Oklahoma ex-cop guilty of rape in sex abuse case

11 Dec 2015 | Author: | No comments yet »

Daniel Holtzclaw: former Oklahoma City police officer guilty of rape.

OKLAHOMA CITY (AP) — The latest on the trial of a former police officer in Oklahoma City who has been accused by 13 women of rape or sexual assault (all times are local): A jury has convicted a former Oklahoma City police officer of 18 of the 36 charges he faced related to allegations that he assaulted or victimized 13 women on his beat. Prosecutors alleged that he stopped women on the pretense of checking them for outstanding warrants or drug-related items, then forced them to perform sexual acts. The allegations against Holtzclaw brought new attention to the problem of sexual misconduct committed by law enforcement officers, something police chiefs have studied for years.

Assistant District Attorney Gayland Gieger told the court that Holtzclaw preyed on vulnerable women — all African American, most with police records — he stopped while on patrol. His victims ranged in age from 17 to 58, and included a 57-year-old grandmother who said she was forced to perform oral sex on him. 12 of the women said they didn’t report the attacks originally, afraid that no one would believe that an officer sexually assaulted them. Some racial justice activists were frustrated that the trial did not generate the same coverage as police-involved shootings that have killed black men. Holtzclaw’s attorney described him as a model police officer whose attempts to help the drug addicts and prostitutes he came in contact with were distorted. At the start of the trial, in early November, local activists were surprised to find the courtroom empty of the women’s groups that have supported accusers in other rape trials.

The first woman to come forward was a grandmother in her 50s, who said Holtzclaw pulled her over during a traffic stop on suspicion of drunken driving. Holtzclaw’s attorney questioned the credibility of the victims during cross-examination, bringing up their criminal records and warrants in attempts to poke holes in their stories. An advocate who watched the trial unfold said the allegations fit a familiar pattern. “Officers count on no one believing the victim if she reports,” said Diane Wetendorf, who runs a counseling group in Chicago for women who are victims of police abuse. “And [they] know that the word of a woman of color is likely to be worth even less than the word of a white woman to those who matter in the criminal justice system.” Indeed, Holtzclaw’s choice of victims laid the groundwork for an aggressive defense. His attorney, Scott Adams, aggressively questioned his accusers about their marijuana use, drinking, thefts, and suspended driver’s licenses in an attempt to undermine their credibility.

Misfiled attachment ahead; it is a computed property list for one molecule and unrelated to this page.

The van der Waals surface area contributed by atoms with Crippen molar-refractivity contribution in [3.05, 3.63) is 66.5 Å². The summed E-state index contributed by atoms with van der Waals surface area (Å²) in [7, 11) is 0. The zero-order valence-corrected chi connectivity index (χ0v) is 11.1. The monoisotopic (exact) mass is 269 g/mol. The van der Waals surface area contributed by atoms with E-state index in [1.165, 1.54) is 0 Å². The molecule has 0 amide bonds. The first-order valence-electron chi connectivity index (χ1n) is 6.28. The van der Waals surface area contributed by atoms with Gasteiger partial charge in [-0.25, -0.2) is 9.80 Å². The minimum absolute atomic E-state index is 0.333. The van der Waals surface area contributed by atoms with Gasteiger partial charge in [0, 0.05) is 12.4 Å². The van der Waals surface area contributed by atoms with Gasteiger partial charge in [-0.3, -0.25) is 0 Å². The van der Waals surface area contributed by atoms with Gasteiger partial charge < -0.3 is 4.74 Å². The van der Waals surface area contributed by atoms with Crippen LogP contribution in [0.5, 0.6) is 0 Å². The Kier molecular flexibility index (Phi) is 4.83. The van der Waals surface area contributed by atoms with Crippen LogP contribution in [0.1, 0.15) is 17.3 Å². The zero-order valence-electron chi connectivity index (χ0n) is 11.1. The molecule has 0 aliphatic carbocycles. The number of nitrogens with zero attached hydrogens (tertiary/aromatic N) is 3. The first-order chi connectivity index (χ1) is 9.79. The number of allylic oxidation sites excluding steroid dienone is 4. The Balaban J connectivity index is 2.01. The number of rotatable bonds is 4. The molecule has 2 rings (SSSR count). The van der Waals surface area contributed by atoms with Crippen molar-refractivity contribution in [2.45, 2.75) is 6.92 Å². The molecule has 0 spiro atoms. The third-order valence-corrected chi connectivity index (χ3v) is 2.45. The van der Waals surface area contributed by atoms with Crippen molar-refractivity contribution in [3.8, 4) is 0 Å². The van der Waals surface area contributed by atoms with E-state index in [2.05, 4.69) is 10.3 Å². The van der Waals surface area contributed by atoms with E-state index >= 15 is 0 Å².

In court and in pretrial testimony, however, the 13 accusers told broadly consistent stories about how Holtzclaw isolated them, assaulted them, and terrorized them into silence. One woman accused Holtzclaw of driving her to a field, raping her in the back of his squad car, and leaving her there. “There was nothing that I could do,” she testified. “He was a police officer and I was a woman.” Another of his victims, a 17-year-old girl, testified that Holtzclaw raped her on her mother’s front porch. Jury members will return to the courthouse Thursday morning for their fourth day of work in the case of Daniel Holtzclaw, who faces 36 counts of rape, sexual battery and other charges. The defense called just one witness, a former girlfriend of Holtzclaw’s who testified he never exhibited sexually aggressive or inappropriate behavior around her.

Rachel Anspach, of the African American Policy Forum, considered it a a sign of progress that Holtzclaw’s case even went to trial. “Historically, we’ve seen the justice system hasn’t protected black women from sexual assault,” she said.

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